Work on this project continues and we will share more of our findings when they are complete and as part of November’s Marble Hill Remembers exhibition and onsite commemorative events in November.
JANICE BALLARD, VISITOR VOLUNTEER AT STONEHENGE
‘Every time I'm on duty I get such a buzz driving in past the Stones, and the sight of the beautiful visitor centre lifts me even more.
I elected to be a visitor volunteer, based outside. I love the way the day starts with just a few early arrivals, then half an hour and a couple of coaches later the place is buzzing. I so enjoy being able to point someone in the right direction, retrieve their ticket that's blown away or persuade a family to take an audio guide. One guy told me he had always wanted to visit, never thought he would, and was overwhelmed finally to be there. Another wanted to talk through his thoughts on the Stones with someone. I was privileged to be able to be that person and listen while he crystallised his feelings.
Part of the enjoyment is that no two days are the same. Every visitor is individual so each interaction is different, and the weather changes on an hourly basis! I really didn't expect to be so bowled over by the whole experience.’
Ron Moy, Storytelling Volunteer at Boscobel House
My role as a Storytelling volunteer in 17th Century Costume involves engaging with visitors. I talk about the costume and what my job would have consisted of, as an employee of the owners of Boscobel and its Estate.
I am particularly interested in the military history of the Civil War Period and in the Escape of Charles following his defeat at the Battle of Worcester. Given the opportunity, I talk about Charles's reign and his achievements as a Monarch, both good and bad!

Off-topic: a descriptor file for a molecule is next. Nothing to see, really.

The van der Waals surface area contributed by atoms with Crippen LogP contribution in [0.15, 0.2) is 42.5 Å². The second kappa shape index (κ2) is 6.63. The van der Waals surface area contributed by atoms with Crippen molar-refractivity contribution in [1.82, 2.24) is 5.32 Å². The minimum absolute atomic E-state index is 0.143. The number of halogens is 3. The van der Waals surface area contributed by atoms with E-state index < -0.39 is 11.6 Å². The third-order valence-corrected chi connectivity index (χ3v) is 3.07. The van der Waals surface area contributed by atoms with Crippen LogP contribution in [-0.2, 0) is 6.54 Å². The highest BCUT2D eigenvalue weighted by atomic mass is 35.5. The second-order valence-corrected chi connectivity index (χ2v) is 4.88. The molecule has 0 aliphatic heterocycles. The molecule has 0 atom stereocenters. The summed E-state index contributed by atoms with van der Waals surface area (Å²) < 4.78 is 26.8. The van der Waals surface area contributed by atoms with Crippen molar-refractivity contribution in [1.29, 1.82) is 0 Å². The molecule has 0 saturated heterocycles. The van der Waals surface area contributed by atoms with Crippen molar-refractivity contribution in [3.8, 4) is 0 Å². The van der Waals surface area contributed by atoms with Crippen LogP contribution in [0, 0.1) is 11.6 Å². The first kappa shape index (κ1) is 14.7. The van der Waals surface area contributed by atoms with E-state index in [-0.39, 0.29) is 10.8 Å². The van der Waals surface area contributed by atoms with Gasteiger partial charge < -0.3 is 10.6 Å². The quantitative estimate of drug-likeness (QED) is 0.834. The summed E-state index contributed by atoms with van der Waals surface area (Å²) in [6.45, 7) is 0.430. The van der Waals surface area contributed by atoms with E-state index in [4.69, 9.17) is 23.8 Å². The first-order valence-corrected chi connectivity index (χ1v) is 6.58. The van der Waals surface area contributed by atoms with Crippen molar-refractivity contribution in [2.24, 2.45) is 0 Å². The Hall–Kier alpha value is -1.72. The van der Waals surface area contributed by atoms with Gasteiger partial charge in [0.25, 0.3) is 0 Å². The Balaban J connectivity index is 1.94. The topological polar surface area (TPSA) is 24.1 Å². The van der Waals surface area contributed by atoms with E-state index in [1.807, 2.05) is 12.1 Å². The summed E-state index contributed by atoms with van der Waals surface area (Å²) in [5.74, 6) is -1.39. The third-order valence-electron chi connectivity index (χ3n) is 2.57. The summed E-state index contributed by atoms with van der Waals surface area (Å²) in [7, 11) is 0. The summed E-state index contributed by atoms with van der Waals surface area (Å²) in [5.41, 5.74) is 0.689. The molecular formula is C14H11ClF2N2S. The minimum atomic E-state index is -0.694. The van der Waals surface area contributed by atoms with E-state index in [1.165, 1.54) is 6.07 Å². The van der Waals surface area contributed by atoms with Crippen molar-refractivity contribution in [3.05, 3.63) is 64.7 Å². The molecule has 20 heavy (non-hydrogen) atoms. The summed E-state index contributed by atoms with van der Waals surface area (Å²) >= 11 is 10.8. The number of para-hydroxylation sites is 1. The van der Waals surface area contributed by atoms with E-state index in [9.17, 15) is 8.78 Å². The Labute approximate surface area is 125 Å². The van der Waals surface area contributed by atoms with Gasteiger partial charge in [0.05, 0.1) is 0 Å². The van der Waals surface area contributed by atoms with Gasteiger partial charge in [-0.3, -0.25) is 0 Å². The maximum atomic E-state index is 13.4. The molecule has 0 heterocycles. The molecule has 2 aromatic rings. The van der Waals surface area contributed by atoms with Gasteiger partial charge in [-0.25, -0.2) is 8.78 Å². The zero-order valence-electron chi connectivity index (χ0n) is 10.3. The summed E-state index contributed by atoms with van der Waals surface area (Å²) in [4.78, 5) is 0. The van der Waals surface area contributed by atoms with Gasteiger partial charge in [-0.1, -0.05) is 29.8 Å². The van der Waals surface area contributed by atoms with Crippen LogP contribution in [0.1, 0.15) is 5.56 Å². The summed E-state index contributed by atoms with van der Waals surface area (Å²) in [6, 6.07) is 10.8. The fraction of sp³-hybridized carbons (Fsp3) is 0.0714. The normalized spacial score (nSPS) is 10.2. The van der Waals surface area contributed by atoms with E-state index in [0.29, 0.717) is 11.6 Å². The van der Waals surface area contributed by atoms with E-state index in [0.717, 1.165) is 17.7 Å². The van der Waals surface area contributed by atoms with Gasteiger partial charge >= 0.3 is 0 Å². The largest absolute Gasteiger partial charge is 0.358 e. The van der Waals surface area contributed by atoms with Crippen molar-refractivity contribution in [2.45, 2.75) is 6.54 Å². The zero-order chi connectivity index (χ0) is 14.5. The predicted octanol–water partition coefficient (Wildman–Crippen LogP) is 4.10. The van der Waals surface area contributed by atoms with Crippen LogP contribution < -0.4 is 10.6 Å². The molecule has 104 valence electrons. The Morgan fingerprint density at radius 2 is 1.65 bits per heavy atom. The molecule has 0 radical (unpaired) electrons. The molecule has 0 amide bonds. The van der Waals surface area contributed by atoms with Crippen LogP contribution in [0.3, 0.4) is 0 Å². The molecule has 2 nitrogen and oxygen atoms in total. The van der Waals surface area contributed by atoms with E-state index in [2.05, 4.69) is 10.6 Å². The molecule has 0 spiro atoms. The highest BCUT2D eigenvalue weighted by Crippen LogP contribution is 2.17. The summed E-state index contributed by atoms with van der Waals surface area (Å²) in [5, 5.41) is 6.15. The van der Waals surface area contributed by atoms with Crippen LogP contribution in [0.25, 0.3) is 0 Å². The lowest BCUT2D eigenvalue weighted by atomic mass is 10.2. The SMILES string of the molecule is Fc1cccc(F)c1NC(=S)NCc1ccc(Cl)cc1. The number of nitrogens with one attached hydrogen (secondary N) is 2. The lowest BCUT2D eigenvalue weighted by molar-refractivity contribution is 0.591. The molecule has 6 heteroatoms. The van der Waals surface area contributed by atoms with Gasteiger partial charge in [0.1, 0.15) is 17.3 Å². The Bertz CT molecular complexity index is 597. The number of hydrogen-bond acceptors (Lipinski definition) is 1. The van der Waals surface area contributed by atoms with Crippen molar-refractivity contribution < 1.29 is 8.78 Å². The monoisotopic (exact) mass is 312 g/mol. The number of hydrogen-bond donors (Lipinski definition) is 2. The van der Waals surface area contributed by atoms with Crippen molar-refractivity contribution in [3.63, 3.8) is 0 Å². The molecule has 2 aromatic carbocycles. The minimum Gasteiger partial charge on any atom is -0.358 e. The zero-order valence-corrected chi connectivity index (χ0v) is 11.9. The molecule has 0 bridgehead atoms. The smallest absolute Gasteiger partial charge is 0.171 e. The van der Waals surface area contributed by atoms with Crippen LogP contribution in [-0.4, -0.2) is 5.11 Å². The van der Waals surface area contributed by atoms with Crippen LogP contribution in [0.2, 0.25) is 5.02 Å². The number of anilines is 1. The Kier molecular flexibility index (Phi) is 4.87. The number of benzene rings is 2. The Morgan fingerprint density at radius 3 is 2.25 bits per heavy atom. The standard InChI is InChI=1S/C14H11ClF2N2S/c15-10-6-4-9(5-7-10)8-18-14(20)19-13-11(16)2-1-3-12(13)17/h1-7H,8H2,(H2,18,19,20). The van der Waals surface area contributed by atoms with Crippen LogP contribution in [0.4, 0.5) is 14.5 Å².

AERON TAYLOR, GARDEN VOLUNTEER AT AUDLEY END
‘I've been volunteering at Audley End now for just over four years. Most of the work I do is in the ornamental gardens, though I do enjoy working in the Kitchen Garden too. In my time at Audley End I’ve done everything from planting to dead heading and weeding to mending wheelbarrows. I also enjoy sharing my knowledge of insects with the garden team and visitors. The people I work with are great and I enjoy working with all of them. This is from the Head Gardener to the trainees who spend a year at Audley End. We all have great fun working together.
I think one of my favourite jobs to do is weeding because it gets you close to the plants you work with. It is immensely satisfying to look back at the end of the day and say "I did that".’
COLLECTIONS TEAM PLACEMENT
‘The work placement with English Heritage was extremely beneficial to us, particularly as our backgrounds consisted of archaeology and art history, enabling us to put into practice what we had been theoretically taught at University.
The first week of the placement consisted of housekeeping: cleaning, preparing and arranging displays within Lyddington Bede House and Kirby Hall ready for the new season. We balanced on ladders with hip hoovers, swept, mopped and scrubbed the historic houses, much like they would have been cleaned hundreds of years ago when they were occupied within their heyday. It was wonderful to feel a connection with the houses’ past and to imagine what they would have looked like furnished, and full of life. The finished results were truly satisfying, and it was a good insight into the responsibilities of conservators and the upkeep of English Heritage properties.